Developing and scaling carbon farming in Europe – questions to address?

Caroline Mahr, Forum Programme Director

Wednesday, Dec 08, 2021

In the coming days, the European Commission is expected to publish its communication on sustainable carbon cycles. Reportedly, this will set out the measures it believes will be required to establish sustainable and resilient carbon cycles which can contribute to the legally binding commitment to balance greenhouse gas emissions and removals by 2050 and achieve negative emissions thereafter.

One of likely areas of focus is the need to upscale technological and nature-based solutions which together can, potentially, reduce emissions and increase the capture and storage of CO2 from the atmosphere. In recent months, the Forum has also been exploring this topic with many of our partners and stakeholders with a particular focus on carbon farming. We have sought to understand its potential, how it could be developed and scaled within the European Union, and the co-benefits it might deliver.

During these dialogues, which have taken place during field visits, podcasts, roundtable seminars, and our conference events, there appears to be a general consensus that carbon farming – including agro-forestry, peatland rewetting and the building up of soil organic carbon – can play a role in establishing more sustainable and resilient carbon cycles as well as delivering co-benefits for soil health and biodiversity. It is fair to say, however, that some still have doubts and pose very legitimate questions about the extent of the contribution and whether it can be accurately accounted for.

It seems clear, therefore, that if carbon farming is to play a substantive role in establishing sustainable and resilient carbon cycles, a number of factors will need to be fully considered in its development and scaling in Europe (and beyond).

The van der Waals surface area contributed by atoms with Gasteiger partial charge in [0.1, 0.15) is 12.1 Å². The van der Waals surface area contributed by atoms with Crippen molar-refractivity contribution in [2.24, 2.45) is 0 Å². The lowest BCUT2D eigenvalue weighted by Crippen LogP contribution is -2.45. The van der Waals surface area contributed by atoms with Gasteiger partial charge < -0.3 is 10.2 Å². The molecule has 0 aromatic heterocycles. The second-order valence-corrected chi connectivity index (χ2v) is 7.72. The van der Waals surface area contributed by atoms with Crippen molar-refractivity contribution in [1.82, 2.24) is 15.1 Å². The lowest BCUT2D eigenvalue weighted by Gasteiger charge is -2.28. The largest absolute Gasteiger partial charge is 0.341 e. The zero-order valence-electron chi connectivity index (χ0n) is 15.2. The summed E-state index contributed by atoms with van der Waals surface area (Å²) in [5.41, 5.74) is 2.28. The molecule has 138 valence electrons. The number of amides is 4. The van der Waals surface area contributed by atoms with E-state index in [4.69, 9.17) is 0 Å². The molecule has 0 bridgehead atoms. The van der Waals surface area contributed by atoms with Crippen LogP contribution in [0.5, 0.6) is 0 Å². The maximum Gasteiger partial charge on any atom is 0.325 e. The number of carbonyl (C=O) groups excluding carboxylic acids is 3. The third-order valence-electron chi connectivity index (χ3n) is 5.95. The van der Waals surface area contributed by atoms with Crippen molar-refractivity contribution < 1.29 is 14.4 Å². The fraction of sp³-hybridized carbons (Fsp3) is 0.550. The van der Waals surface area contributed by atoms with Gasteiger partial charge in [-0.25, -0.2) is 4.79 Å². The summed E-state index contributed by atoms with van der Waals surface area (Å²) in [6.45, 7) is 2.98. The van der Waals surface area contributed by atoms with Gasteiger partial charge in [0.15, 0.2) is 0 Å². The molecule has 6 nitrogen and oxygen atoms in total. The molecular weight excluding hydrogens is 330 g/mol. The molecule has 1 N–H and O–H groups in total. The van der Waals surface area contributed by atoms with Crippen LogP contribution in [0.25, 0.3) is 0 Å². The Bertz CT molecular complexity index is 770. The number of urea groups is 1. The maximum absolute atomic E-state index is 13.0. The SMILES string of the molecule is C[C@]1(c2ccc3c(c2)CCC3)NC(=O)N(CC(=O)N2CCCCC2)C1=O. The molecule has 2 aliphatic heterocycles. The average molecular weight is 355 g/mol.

These certainly appear to include agreement on the definition of carbon farming (and, by association, regenerative agriculture) and the qualifying practices; the setting of robust, harmonised standards, and an approach to monitoring, reporting and verification, (MRV) which would retain the confidence and support of a wide range of stakeholders as well as generate investment certainty. After all, being certain that the practices undertaken by foresters, land managers and farmers, can genuinely lead to verifiable carbon savings and removals is paramount. Addressing the key questions of additionality, avoidance of leakage, no double counting, and – for some, the most important – the guarantee of long-term permanence, will surely be critical in the emerging EU regulatory framework for certifying carbon removals.

The provision of and access to impartial advice and knowledge transfer is consistently raised by potential practitioners. This seems to be critical to any successful scaling of carbon farming in Europe and would help to ensure that all farmers, whatever their size, are able to participate. In the end, the farmer or land manager will need to be deeply convinced of the broader agronomic, environmental and economic benefits, if they are to make the shift, as well as being sure that changes are compatible with their primary role of producing food.

Much has been made of the need to develop new business models around carbon farming which equitably incentivise all participating growers over the long term. These range from green financing to the issuing of high quality, high price carbon credits, (which have the potential to lever in additional revenue from outside the agri-food industry but which remain controversial for some). Others are attracted by the opportunity for the agri-food chain itself to incentivise growers in their supply chains, to switch to carbon farming friendly practices.

Whatever the merits or otherwise of these new business models, few believe that on their own they will be a panacea. To many, the Common Agriculture Policy should play an expanded role in supporting growers in covering costs to make the transition to carbon farming practices and sustaining them thereafter.

Other innovative ideas for incentivisation and the attraction of impact investors have also been heard. These included building accurate risk profiles and/ or, taking a longer-term view of the added value of land where it can be shown to have been demonstrably improved through carbon farming (or broader sustainable agriculture) practices. Some believe this could help to unlock fiscal tax breaks, discounted finance, as well as overall higher land prices.

For those who believe that agriculture can be part of the solution to the climate crisis, carbon farming represents a significant and exciting opportunity. But it is also equally clear that if it is to command confidence and support, as well as investment of time and money, the factors outlined above – and no doubt several others not mentioned here – will need to be addressed in the Commission’s forthcoming communication and in the legislative process that follows.

Views from some of our partners

Caroline Mahr
Forum Programme Director

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